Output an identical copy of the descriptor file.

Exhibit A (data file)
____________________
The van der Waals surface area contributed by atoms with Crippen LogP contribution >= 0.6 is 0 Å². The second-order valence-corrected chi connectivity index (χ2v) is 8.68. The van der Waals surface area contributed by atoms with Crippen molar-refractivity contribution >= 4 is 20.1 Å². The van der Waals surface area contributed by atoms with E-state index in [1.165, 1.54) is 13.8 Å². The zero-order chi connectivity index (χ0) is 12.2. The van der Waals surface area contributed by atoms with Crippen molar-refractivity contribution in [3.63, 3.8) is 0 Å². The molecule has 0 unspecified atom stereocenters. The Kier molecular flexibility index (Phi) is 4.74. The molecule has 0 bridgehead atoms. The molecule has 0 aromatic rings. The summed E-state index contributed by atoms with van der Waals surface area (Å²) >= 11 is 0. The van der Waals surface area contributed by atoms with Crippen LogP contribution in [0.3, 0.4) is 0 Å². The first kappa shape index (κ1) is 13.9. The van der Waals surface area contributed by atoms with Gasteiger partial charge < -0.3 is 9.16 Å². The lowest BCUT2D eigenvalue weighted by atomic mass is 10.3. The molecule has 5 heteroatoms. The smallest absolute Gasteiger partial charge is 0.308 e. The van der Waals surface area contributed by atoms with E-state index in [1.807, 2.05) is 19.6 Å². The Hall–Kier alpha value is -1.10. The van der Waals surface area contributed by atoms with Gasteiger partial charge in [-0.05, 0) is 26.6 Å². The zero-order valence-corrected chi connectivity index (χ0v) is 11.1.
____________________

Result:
The van der Waals surface area contributed by atoms with Crippen LogP contribution >= 0.6 is 0 Å². The second-order valence-corrected chi connectivity index (χ2v) is 8.68. The van der Waals surface area contributed by atoms with Crippen molar-refractivity contribution >= 4 is 20.1 Å². The van der Waals surface area contributed by atoms with E-state index in [1.165, 1.54) is 13.8 Å². The zero-order chi connectivity index (χ0) is 12.2. The van der Waals surface area contributed by atoms with Crippen molar-refractivity contribution in [3.63, 3.8) is 0 Å². The molecule has 0 unspecified atom stereocenters. The Kier molecular flexibility index (Phi) is 4.74. The molecule has 0 bridgehead atoms. The molecule has 0 aromatic rings. The summed E-state index contributed by atoms with van der Waals surface area (Å²) >= 11 is 0. The van der Waals surface area contributed by atoms with Crippen LogP contribution in [0.3, 0.4) is 0 Å². The first kappa shape index (κ1) is 13.9. The van der Waals surface area contributed by atoms with Gasteiger partial charge < -0.3 is 9.16 Å². The lowest BCUT2D eigenvalue weighted by atomic mass is 10.3. The molecule has 5 heteroatoms. The smallest absolute Gasteiger partial charge is 0.308 e. The van der Waals surface area contributed by atoms with E-state index in [1.807, 2.05) is 19.6 Å². The Hall–Kier alpha value is -1.10. The van der Waals surface area contributed by atoms with Gasteiger partial charge in [-0.05, 0) is 26.6 Å². The zero-order valence-corrected chi connectivity index (χ0v) is 11.1.